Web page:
·         Rectangle: append a  rectangle of size PxQ to share one side of an existing foursquare line segment. If the existing side is not long enough, append one or two sticks collinear with the existing side. For generality, assume the shared side of the new rectangle  is of length P. (the existing side of existing figure can be longer). Since the shared side already contains P+1 nails, we are adding Q(P+1) nails. Since we are essentially sliding the P side perimeter out to the outside of the rectangle, we are only adding 2Q to the perimeter.  We are adding PQ to the area. The formula still obtains, because we add Q(P+1) to N, we add 2Q to P, and we add PQ to area. Q(P+1) – 2Q/2 = PQ.

·         Triangle: append a triangle with base P and altitude Q to share one or two foursquare sides of the figure. If the existing sides are not long enough, append or two sticks collinear with the existing sides.

·         For this proof, if P and Q are not relatively prime, then break it down into a succession of rectangles and triangles, each of which the same size. For example, to add a 3x6 triangle, add a 1x3 triangle, then a 1x3 rectangle, then the other 1x3 triangle. Similarly, to add a 2x6 triangle, append a 1x2 triangle, a 1x2 rectangle, a 1x2 triangle, a 2x2 rectangle, and the last 1x2 triangle.

·         For generality, assume the shared side of the new triangle is of length P. (once again, the existing sides can be longer). Since the shared sides already contains the necessary P+Q+1 nails, we are only adding nails necessary for the interior of the triangle.

·         (Asserted without proof) the number of nails INSIDE a PxQ triangle where P and Q are relatively prime is (P-1)(Q-1)/2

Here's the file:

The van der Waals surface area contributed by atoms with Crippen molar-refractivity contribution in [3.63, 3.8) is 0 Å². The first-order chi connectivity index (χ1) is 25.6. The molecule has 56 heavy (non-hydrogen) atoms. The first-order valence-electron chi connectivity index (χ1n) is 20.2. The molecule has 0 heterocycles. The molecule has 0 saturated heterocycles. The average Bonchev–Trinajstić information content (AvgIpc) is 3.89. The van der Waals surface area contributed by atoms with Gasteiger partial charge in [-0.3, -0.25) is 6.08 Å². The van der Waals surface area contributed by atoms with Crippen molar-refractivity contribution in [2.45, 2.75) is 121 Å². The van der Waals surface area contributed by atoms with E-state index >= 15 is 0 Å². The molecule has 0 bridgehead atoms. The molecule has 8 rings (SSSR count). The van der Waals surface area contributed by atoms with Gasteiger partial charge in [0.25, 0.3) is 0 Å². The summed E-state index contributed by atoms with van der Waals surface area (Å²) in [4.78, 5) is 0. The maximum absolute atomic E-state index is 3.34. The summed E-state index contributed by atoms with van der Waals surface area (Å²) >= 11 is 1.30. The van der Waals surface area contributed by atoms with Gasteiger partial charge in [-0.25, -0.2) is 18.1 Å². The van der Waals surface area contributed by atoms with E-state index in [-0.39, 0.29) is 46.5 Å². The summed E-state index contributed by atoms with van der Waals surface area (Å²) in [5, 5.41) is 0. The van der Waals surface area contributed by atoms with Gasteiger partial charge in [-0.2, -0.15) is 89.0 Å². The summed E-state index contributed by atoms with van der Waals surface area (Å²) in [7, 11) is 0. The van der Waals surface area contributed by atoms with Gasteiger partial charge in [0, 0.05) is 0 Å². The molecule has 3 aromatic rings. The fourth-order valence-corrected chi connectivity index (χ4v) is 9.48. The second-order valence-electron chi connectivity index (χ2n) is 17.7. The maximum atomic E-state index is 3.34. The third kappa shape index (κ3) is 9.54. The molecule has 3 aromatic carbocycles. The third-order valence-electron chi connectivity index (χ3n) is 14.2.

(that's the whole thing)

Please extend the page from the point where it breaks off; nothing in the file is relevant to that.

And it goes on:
·         The added area is clearly PQ/2

·         What impact does this action have on N, P, and A?

·         deltaN is (P-1)(Q-1)/2

·         deltaA is PQ/2

·         deltaP: we are removing P+Q from the perimeter and adding a side of length root(Psq+Qsq). So deltaP = -(P+Q) + root…

·         Does the Formula show deltaA = deltaN – deltaP/2?

·         PQ/2  ?= (P-1)(Q-1)/2 +(P+Q)/2

·         PQ/2 ?= PQ/2 –P/2 –Q/2 +1/2 +(P+Q)/2

·         PQ/2 ?= PQ/2 –(P+Q)/2 +(P+Q)/2 +1/2

·         So, interestingly enough, the only discrepancy is ½.

·         My proposal, count the square root (regardless of its contents) as contributing 1 to the delta perimeter

·         In other words, PRETEND that we remove P+Q from the perimeter and add 1 to the perimeter

·         Now deltaA = PQ/2, deltaN = (P-1)(Q-1)/2, deltaP is –(P+Q-1), and F still holds.

·         Notice that we need to have hypotenuses identified by square roots, even if they happen to be integers (as in a 345 right triangle)

So this construction (informally) shows that any figure constructed this way obeys the Formula A=N-P/2-1, as long as we carry around the square roots, one per triangle.

Given such a figure, including the square roots, first take a triangle (represented by a square root), identify the P and Q, add P+Q-1 to the perimeter, subtract PQ/2 from A (accumulate this A contribution in a separate counter for later use) and (P-1)(Q-1)/2 from N. Once all the triangles are out of the figure, compute A from the existing adjusted N and P values, and add the accumulated A. This is the A of the original figure.

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Sorry, proof was right, but method for calculation was confusing

 

given N, the number of nails on or inside the perimeter of the figure,

given P, in two components: total of NSEW segment lengths  and

D, number of diagonal segments, (that is, six diagonals => D=6)

A = N -(P+D)/2-1

so, treating any diagonal as adding 1 to Perimeter is actually right!

 

Edited by CaptainEd

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On 5/11/2018 at 2:03 PM, CaptainEd said:

Sorry, proof was right, but method for calculation was confusing

  Hide contents

given N, the number of nails on or inside the perimeter of the figure,

given P, in two components: total of NSEW segment lengths  and

D, number of diagonal segments, (that is, six diagonals => D=6)

A = N -(P+D)/2-1

so, treating any diagonal as adding 1 to Perimeter is actually right!

 

If I am not mistaken, you found a way to calculate the area every time; which is wonderful,  However, I wanted to know if it could be extended to know the amount of nxn squares that were defined within the shape not the precise area.

Edited by BMAD